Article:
The shining example of what our policy could be is Social Security, where government simply collects a tax from our paychecks during our working years and automatically cuts us a regular check during retirement. If our higher education subsidy program operated like our retirement subsidy program, we would simply subsidize the cost of tuition at the time of payment, rather than asking families to front the money and be reimbursed come tax time.
Social Security is one of our most popular government programs precisely because of its simplicity. And there is a clear political hunger for dredging the kludge out of our public policy. Much of the appeal of Sen. Bernie Sanders’s call for single-payer healthcare seems to arise from a basic desire to simplify the experience of accessing and financing healthcare, and to streamline the current system’s exhausting byzantine complexity.
As tempting as it may be to root the kludge out of the system, the political and institutional forces toward kludge show little sign of ebbing. However, there is one solution to move us in the right direction that may be more politically palatable: fighting kludge with kludge.
ObamaCare is often held out as the ultimate kludge, hacked up by five congressional committees to finance quasi-universal health insurance through a fragmented and primarily private system. But it did subvert at least one kludge: it pays out its “tax credits” for those who purchase private insurance on health exchanges directly to the insurers at the time of premium payment. Had ObamaCare gone full kludge, it could have taken after our other submerged state policies and paid out its subsidy for insurance through a single lump sum tax refund, which would have drastically reduced its usefulness and effectiveness.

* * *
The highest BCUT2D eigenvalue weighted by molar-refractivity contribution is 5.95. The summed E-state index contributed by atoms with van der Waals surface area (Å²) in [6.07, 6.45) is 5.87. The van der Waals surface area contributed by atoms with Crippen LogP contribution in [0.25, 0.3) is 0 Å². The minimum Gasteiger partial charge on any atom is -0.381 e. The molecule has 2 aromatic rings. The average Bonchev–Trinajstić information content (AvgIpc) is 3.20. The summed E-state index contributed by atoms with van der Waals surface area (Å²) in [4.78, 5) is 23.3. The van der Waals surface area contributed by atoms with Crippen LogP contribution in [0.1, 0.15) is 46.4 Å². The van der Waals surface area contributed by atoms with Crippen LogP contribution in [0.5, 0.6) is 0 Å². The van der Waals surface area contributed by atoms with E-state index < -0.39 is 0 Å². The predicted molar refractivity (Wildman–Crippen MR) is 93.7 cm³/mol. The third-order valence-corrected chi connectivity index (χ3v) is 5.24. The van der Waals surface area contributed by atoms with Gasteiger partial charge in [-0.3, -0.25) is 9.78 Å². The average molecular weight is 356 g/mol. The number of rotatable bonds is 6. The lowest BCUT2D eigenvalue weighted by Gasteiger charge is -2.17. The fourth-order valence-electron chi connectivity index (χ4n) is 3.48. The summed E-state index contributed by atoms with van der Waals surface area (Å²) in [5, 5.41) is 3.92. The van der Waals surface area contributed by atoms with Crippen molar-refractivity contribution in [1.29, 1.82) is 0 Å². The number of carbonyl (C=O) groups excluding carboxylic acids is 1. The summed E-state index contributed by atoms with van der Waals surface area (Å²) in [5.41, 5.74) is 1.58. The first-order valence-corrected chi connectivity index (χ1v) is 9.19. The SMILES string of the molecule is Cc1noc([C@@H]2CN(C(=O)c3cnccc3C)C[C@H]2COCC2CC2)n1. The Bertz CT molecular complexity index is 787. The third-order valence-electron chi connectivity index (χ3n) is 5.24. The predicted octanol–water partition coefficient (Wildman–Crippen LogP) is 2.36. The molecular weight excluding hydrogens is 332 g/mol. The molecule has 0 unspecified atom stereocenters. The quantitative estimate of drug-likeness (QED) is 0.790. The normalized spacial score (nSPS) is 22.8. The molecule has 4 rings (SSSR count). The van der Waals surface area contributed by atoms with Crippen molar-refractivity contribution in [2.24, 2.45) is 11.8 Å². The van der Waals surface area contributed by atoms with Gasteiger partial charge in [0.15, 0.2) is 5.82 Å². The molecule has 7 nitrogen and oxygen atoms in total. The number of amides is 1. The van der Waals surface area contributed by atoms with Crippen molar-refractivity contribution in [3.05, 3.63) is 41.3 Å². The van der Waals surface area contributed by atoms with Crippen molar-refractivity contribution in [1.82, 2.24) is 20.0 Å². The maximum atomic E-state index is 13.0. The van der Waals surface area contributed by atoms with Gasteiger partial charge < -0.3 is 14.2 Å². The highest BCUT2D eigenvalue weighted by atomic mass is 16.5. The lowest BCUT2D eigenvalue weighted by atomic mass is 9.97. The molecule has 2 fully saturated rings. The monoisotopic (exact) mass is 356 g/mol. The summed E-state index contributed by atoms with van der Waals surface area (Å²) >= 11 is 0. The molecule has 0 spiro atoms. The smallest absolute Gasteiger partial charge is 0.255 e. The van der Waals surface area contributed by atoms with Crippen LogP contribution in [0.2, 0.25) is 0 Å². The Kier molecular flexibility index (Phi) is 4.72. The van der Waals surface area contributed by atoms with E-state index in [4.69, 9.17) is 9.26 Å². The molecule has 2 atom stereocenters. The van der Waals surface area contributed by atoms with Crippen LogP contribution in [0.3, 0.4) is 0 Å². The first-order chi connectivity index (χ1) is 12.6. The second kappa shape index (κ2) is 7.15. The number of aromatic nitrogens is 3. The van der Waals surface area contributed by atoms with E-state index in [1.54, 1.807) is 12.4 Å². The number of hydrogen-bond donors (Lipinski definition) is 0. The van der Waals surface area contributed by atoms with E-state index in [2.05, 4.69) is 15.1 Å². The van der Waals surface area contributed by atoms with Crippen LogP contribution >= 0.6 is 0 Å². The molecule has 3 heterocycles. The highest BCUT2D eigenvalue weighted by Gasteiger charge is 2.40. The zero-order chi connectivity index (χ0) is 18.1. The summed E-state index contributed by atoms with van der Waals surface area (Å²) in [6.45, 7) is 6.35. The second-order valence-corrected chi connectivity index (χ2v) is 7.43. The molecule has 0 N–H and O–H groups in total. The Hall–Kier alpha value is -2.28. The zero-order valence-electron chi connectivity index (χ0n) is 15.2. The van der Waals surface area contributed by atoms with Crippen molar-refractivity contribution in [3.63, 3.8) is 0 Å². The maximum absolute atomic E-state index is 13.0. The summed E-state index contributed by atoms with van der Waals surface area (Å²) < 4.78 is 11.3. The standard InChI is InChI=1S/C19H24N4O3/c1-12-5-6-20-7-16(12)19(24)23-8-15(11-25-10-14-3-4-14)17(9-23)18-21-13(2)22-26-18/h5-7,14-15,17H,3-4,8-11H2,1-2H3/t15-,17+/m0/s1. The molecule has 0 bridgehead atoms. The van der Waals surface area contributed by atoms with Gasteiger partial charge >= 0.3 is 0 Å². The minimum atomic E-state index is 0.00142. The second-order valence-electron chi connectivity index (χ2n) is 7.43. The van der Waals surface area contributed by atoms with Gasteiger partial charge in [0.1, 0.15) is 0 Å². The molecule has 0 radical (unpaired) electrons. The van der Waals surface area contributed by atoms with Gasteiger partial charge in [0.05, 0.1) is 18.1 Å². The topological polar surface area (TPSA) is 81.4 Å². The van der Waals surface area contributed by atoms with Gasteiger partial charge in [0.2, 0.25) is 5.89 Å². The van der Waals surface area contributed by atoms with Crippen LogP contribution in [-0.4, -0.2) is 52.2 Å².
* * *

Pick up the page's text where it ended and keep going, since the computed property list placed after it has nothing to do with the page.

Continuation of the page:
Instead, ObamaCare has helped establish the advance tax credit as a feature of our public policy. We could use the ObamaCare model to turn our higher ed subsidies into advance tax credits paid directly to colleges, as Bulman and Hoxby suggest. We could similarly make periodic payments of our childcare and earned income subsidies to families to better meet childrearing costs and work performed. (The Earned Income Tax Credit used to have an advance payment option, but the program failed to gain much traction because it was run through employers and suffered from other flaws.)
It’s worth noting that the term “advance tax credit” is somewhat disingenuous, as an advance tax credit is indistinguishable from a subsidy. But this structure capitalizes on our political system’s preference for tax spending while ironing out the timing inefficiencies inherent in traditional tax credit subsidies. In doing so, our policy more closely approximates the direct and simple tax and payment structure of Social Security or a child allowance.
Our policymaking instinct to settle upon the kludgiest common denominator is producing suboptimal outcomes, costing us in college enrollment and beyond. In a perfect world, we’d straighten out our roundabout tax code social programs. But in the world we live in, we may stand a better chance of bending backward from the status quo to improve the efficacy of our tax credit welfare state—in essence, doubling down on kludge.